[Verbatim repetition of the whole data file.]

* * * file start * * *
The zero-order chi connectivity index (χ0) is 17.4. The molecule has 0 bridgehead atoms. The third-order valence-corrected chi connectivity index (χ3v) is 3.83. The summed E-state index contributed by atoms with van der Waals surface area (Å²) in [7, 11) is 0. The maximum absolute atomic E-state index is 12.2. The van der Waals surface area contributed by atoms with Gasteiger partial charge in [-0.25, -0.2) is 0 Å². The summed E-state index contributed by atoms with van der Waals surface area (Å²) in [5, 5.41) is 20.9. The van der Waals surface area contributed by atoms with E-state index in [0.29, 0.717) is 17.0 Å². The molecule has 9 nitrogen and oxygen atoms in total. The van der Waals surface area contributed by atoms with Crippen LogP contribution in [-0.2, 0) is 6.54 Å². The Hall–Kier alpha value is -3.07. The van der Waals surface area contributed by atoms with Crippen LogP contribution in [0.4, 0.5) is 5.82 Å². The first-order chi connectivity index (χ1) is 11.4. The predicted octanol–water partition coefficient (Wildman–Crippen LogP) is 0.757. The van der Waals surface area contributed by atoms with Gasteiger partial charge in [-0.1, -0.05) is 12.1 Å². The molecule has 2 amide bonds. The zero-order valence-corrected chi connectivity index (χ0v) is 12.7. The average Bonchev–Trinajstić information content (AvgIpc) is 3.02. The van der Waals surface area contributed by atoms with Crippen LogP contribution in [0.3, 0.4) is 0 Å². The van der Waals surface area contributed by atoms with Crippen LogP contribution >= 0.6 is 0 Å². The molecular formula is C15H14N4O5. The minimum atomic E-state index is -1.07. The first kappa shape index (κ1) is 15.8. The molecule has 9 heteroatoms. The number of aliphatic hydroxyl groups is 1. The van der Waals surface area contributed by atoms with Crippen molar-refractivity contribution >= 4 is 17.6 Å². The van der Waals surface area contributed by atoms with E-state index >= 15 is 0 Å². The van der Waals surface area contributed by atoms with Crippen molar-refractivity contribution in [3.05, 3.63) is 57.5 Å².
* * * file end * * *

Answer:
The zero-order chi connectivity index (χ0) is 17.4. The molecule has 0 bridgehead atoms. The third-order valence-corrected chi connectivity index (χ3v) is 3.83. The summed E-state index contributed by atoms with van der Waals surface area (Å²) in [7, 11) is 0. The maximum absolute atomic E-state index is 12.2. The van der Waals surface area contributed by atoms with Gasteiger partial charge in [-0.25, -0.2) is 0 Å². The summed E-state index contributed by atoms with van der Waals surface area (Å²) in [5, 5.41) is 20.9. The van der Waals surface area contributed by atoms with E-state index in [0.29, 0.717) is 17.0 Å². The molecule has 9 nitrogen and oxygen atoms in total. The van der Waals surface area contributed by atoms with Crippen LogP contribution in [-0.2, 0) is 6.54 Å². The Hall–Kier alpha value is -3.07. The van der Waals surface area contributed by atoms with Crippen LogP contribution in [0.4, 0.5) is 5.82 Å². The first-order chi connectivity index (χ1) is 11.4. The predicted octanol–water partition coefficient (Wildman–Crippen LogP) is 0.757. The van der Waals surface area contributed by atoms with Gasteiger partial charge in [-0.1, -0.05) is 12.1 Å². The molecule has 2 amide bonds. The zero-order valence-corrected chi connectivity index (χ0v) is 12.7. The average Bonchev–Trinajstić information content (AvgIpc) is 3.02. The van der Waals surface area contributed by atoms with Crippen LogP contribution in [0.3, 0.4) is 0 Å². The van der Waals surface area contributed by atoms with Crippen LogP contribution >= 0.6 is 0 Å². The molecular formula is C15H14N4O5. The minimum atomic E-state index is -1.07. The first kappa shape index (κ1) is 15.8. The molecule has 9 heteroatoms. The number of aliphatic hydroxyl groups is 1. The van der Waals surface area contributed by atoms with Crippen molar-refractivity contribution >= 4 is 17.6 Å². The van der Waals surface area contributed by atoms with E-state index >= 15 is 0 Å². The van der Waals surface area contributed by atoms with Crippen molar-refractivity contribution in [3.05, 3.63) is 57.5 Å².